See also: Tuesday’s Daily Dish
See also: Today’s Baseball America Prospect Report
It was just another night for the Yankees’ Jose Tabata. The 17-year-old had three more hits, including a double, for low Class A Charleston to extend his hitting streak to eight games and raise his season line to .368/.398/.552.
“He is just a pretty special kid,” Charleston manager Bill Mosiello said. “He uses the whole field, and his power numbers are going to get even better as he learns to command the strike zone.
“He has great barrel awareness. (He) always gets the fat part of the bat on the ball.”
The outfielder’s name is littered among the South Atlantic League leaders. He ranks third in hitting with a .368 average while leading the league in hits (46), and he’s second in RBIs (31), doubles (14) and extra-base hits (17).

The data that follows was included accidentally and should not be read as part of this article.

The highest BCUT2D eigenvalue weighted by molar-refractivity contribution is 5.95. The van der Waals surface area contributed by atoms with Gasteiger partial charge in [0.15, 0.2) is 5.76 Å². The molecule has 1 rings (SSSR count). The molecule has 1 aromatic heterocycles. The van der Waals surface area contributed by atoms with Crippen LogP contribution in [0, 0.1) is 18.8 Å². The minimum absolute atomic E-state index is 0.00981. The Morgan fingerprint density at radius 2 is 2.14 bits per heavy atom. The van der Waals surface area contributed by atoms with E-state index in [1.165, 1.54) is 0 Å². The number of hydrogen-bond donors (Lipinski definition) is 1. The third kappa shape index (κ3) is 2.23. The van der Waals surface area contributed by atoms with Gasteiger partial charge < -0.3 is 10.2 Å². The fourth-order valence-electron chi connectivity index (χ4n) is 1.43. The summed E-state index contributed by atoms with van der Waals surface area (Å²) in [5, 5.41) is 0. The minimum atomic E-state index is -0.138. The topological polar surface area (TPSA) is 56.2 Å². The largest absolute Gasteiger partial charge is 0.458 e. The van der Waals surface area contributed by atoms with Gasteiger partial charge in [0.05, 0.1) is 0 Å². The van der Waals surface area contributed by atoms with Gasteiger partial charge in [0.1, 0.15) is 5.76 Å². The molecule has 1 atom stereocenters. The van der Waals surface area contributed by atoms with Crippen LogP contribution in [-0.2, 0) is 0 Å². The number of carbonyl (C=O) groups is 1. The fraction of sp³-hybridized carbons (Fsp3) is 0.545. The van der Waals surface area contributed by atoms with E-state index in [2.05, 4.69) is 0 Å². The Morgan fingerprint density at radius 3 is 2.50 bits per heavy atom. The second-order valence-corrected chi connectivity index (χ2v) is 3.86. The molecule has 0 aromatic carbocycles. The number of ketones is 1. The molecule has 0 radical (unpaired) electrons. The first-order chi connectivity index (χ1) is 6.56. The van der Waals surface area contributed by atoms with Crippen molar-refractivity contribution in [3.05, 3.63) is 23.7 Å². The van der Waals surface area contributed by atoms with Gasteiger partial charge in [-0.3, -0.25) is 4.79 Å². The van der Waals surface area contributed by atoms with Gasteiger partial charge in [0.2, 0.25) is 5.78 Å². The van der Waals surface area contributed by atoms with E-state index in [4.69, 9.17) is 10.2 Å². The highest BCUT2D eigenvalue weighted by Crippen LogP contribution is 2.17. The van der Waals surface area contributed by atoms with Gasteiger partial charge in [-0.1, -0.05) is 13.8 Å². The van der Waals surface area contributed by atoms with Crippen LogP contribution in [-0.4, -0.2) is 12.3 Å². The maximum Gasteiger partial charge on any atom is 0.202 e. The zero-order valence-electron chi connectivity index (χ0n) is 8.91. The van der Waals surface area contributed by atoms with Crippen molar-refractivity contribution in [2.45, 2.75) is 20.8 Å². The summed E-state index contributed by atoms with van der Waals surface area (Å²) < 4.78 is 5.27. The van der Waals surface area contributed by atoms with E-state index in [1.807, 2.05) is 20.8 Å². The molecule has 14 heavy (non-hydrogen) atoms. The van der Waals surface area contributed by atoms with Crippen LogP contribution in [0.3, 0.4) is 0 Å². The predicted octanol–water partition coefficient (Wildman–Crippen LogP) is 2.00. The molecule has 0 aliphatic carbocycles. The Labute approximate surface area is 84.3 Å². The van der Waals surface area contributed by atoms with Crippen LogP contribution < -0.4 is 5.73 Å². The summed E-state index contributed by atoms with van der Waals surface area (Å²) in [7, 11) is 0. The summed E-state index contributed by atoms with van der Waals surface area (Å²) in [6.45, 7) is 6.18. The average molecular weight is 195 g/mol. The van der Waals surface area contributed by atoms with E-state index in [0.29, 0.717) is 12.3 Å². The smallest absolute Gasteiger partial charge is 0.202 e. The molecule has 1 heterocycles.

With just four walks as opposed to 23 strikeouts, plate discipline appears to be his only flaw as a hitter. But when you are hitting .338 in your pro career, that just seems like nitpicking.
“For his age, he just needs at-bats,” Mosiello said. “He puts the ball in play so often, he doesn’t get so many walks because doesn’t miss his pitches when he gets them.”
“Last year he had one more walk than strikeout, so it is not like he has a history of not walking.”
Mosiello knows his players. In his debut in the Rookie-level Gulf Coast League, the Venezuelan native hit .314/.382/.417 with 15 walks and 14 strikeouts.
“He needs to see pitchers more then once, see how they are trying to work him,” Mosiello added. “It is nothing where I am like, ‘Oh geez, I wonder if he is going to be able to do it at a higher level.’ “